OPINION: Discussions on the public business belong in a public forum


Managing Editor
As quickly as Monday’s Liberty Hill City Council meeting opened, the Council moved into executive session.

Two items were pulled immediately from the regular agenda at the request of Council member Kathy Canady after the body voted unanimously in support of her motion. At no point was there public discussion on one of the items, and only a brief statement by Mayor Rick Hall on the other.

Executive session is not intended to be a place where the council goes to deliberate issues privately before returning to the public forum with a unanimous decision and clear plan of action to vote on silently in unison.

The limited evidence available through observation is that this tool – designed for attorney consultation – is being stretched and manipulated to allow for discussions behind closed doors that the law demands be held publicly.

The agenda item regarding an agreement with the Liberty Hill Chamber of Commerce is the best recent example of this ongoing practice.

The item was listed on the Council agenda as “Discussion and possible action on a proposed agreement between the City of Liberty Hill and the Liberty Hill Chamber of Commerce for use of the Fowler Building.”

The Council materials provided to The Independent – which we are told includes the same materials provided to Council members – had no reference documents attached to the item and no explanation.

It was unclear what this proposed agreement was before the meeting began, and just as unclear when the meeting concluded. All the public knew at the end of the night was that an agreement would be drawn up for a vote at the next meeting.

It is unlikely there is anything intentionally secret about this agreement, but it might as well be because the Council chose not to discuss the issue in open session and failed to explain the agreement when a vote was taken.

Why the need to be so vague? Why not have the discussion in the open forum?

When the Council voted on the agreement, the motion – made by Liz Rundzieher – stated, “I would like to ask the attorney to draw up an agreement between the Chamber of Commerce and the City of Liberty Hill as we discussed in the executive session and have the contract at the next meeting this month.”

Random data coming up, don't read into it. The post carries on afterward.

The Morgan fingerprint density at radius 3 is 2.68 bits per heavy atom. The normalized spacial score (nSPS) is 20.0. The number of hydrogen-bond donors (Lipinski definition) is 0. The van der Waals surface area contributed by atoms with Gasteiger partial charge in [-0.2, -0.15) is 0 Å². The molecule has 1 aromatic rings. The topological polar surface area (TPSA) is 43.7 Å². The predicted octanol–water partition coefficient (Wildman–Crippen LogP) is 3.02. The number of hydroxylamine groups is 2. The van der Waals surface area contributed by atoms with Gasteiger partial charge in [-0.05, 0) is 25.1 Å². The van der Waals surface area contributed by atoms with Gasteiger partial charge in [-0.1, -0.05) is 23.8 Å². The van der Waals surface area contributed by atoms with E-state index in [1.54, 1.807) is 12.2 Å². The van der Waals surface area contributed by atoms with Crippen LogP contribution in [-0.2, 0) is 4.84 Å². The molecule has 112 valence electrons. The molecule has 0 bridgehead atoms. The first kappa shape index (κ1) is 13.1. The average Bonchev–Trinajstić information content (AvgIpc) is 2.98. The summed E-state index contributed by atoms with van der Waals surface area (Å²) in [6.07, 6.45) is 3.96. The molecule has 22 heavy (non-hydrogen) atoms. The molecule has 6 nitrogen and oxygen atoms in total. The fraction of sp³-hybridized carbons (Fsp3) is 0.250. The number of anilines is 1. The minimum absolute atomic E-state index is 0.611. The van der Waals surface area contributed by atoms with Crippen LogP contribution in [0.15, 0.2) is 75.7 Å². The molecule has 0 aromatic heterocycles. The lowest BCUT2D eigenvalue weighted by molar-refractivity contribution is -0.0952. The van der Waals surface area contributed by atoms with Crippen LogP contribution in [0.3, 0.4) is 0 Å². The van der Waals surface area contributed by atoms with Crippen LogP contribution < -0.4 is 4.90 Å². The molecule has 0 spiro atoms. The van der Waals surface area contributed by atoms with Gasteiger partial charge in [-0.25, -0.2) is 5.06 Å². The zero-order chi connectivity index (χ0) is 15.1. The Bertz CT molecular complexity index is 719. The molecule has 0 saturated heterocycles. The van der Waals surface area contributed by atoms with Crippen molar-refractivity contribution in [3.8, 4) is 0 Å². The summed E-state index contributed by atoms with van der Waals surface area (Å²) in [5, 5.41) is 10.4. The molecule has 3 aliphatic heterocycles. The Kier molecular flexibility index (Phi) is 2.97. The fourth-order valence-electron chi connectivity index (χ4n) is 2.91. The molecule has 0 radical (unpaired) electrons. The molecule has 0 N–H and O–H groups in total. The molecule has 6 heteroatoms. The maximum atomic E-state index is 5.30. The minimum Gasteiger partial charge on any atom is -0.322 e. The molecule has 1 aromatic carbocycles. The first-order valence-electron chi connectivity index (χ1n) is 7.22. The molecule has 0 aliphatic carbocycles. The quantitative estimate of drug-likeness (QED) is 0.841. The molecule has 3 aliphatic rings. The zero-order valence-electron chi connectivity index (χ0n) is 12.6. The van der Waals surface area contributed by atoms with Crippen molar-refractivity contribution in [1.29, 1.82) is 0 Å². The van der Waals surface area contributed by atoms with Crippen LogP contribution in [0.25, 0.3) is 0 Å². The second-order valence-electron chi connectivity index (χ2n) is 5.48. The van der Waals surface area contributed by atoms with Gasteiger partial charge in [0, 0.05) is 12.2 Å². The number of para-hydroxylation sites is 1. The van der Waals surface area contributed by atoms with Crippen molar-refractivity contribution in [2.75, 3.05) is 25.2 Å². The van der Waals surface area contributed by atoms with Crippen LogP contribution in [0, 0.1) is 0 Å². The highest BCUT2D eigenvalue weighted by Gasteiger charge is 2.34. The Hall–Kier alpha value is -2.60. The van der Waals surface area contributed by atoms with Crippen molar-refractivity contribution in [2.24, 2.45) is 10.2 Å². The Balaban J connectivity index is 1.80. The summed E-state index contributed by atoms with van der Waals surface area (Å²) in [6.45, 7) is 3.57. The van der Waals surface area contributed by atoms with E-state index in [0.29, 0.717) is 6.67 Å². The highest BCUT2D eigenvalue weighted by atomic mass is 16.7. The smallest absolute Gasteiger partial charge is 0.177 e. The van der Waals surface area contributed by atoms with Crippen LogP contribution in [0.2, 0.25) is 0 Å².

After a unanimous vote in favor of the motion, the Council moved on.

What is the decision-making process for this Council?

Some form of request from the Chamber of Commerce, or suggested agreement from the City to the Chamber must have led to this item being placed on the agenda. Where was this documentation when the packet was presented for consideration?

Hall declined Wednesday to elaborate on the agreement being drafted, explaining that the agreement required the approval of both the Council and the Chamber of Commerce. This means the agreement the Council unanimously supports will not be public information until the Council votes on the particular wording.

Based on past actions, the assumption can be made this agreement will allow the Chamber to office in the Fowler Building downtown, something the previous Council rejected as not the original intent for the property when the City purchased it. But that’s an assumption in light of the absence of facts.

To be clear, the concern on the part of The Independent isn’t about whether the Chamber should office in the Fowler Building or not. If the Council voted for it, the Chamber was happy with the agreement and the community supported it, or was even indifferent, this would simply be a piece of news on where the Chamber will office in the future. The decision-making process is at the heart of this issue.